Can Huawei thrive despite American sanctions?

Ren Zhengfei, its boss, has big plans

Huawei is a case study in how effective American sanctions really are, how Chinese firms can adapt to the new world order. PHOTO: REUTERS
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Huawei once looked unstoppable. Having begun in 1987 selling phone switches from a flat in the southern city of Shenzhen, in 2012 the Chinese technology company overtook Ericsson, a Swedish rival, to become the world’s biggest maker of telecommunications gear. By 2020 its market share in the business exceeded 30 per cent, roughly as much as Ericsson and Nokia of Finland, its two main competitors, combined. The same year, it surpassed Samsung as the largest maker of smartphones. Its fast-growing software and cloud-computing businesses were beginning to compete with America’s IBM and Oracle.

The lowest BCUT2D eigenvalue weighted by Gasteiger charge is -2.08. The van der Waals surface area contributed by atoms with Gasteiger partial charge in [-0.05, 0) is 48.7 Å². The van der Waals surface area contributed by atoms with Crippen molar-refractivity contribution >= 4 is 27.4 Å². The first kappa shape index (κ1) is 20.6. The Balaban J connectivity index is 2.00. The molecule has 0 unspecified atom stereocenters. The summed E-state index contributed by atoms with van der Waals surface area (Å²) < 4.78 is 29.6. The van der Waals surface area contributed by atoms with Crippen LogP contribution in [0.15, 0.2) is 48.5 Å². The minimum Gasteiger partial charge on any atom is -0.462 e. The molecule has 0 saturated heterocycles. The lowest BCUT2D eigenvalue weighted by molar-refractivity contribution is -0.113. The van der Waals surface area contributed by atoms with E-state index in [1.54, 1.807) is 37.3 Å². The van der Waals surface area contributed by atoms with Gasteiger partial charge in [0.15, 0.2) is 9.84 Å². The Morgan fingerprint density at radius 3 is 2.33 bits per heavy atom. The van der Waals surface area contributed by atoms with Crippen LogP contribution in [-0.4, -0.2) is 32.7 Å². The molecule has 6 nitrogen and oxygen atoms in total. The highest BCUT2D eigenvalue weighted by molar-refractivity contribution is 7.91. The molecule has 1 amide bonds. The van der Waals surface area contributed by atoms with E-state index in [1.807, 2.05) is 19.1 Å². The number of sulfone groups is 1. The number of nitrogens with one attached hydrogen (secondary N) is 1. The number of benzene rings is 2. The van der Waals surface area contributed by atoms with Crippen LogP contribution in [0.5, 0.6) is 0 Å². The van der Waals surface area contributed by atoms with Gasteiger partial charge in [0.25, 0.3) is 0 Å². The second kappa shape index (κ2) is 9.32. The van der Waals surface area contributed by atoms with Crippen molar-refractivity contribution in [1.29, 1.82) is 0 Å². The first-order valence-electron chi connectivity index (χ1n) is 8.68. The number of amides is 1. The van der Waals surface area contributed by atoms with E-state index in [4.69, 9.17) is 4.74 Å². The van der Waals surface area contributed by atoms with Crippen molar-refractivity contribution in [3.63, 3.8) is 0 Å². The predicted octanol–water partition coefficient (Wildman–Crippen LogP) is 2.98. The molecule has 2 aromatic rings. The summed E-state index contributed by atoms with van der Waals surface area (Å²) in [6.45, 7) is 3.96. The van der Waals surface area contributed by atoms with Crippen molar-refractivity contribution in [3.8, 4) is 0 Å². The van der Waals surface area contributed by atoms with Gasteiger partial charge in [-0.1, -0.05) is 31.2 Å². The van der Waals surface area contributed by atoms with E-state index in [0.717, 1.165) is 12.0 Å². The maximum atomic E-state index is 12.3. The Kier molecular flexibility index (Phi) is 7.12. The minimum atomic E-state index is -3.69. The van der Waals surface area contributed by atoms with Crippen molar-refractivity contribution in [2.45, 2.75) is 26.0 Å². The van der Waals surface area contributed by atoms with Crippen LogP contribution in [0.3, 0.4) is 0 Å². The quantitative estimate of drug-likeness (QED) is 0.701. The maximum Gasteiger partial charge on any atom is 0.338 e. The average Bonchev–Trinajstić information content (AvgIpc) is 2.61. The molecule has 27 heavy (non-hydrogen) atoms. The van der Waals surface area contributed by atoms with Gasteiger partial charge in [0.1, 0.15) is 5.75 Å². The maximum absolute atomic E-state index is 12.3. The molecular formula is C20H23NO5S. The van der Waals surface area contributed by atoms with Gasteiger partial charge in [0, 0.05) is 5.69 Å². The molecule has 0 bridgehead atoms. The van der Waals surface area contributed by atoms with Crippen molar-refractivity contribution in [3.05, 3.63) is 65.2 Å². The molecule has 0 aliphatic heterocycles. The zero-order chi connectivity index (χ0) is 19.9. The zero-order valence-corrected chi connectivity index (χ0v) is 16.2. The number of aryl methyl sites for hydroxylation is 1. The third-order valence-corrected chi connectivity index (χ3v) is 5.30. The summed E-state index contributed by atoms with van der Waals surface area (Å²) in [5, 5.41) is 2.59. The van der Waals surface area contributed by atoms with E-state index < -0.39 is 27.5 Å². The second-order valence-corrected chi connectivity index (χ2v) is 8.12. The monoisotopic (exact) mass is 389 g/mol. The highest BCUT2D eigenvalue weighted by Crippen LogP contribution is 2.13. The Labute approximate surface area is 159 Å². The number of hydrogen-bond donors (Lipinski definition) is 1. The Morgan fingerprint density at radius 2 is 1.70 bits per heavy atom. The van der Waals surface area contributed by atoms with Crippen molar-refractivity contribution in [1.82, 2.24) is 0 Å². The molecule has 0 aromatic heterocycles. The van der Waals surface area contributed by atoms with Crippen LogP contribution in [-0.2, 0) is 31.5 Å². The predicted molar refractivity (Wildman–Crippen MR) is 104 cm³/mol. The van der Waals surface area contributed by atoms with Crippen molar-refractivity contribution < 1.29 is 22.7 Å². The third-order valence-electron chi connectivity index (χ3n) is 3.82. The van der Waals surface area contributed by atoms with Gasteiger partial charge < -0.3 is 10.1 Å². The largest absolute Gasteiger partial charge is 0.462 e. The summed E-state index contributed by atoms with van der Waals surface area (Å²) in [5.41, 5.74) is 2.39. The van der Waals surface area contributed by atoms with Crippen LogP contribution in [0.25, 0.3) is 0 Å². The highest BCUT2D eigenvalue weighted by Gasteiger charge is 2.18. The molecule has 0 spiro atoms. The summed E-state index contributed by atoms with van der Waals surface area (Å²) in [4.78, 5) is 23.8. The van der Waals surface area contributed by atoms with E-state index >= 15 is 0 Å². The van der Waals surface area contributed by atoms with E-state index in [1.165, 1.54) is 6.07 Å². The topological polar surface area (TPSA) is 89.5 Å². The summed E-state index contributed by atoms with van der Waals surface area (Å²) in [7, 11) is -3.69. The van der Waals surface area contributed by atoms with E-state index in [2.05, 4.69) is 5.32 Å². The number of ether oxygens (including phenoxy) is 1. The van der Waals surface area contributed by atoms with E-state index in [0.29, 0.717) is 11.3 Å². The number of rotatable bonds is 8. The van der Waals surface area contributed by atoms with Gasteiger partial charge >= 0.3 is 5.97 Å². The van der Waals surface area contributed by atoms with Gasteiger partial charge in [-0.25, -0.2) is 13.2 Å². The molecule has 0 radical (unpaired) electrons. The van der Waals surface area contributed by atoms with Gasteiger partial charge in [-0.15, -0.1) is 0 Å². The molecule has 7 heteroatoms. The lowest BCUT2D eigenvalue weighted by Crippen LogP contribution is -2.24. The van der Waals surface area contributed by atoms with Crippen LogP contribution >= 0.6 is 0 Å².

The American government had other plans. Successive administrations have regarded Huawei as a national-security risk, claiming that it had deep links with the People’s Liberation Army and that its gear could be used for spying (allegations that have not been proven and that Huawei denies).

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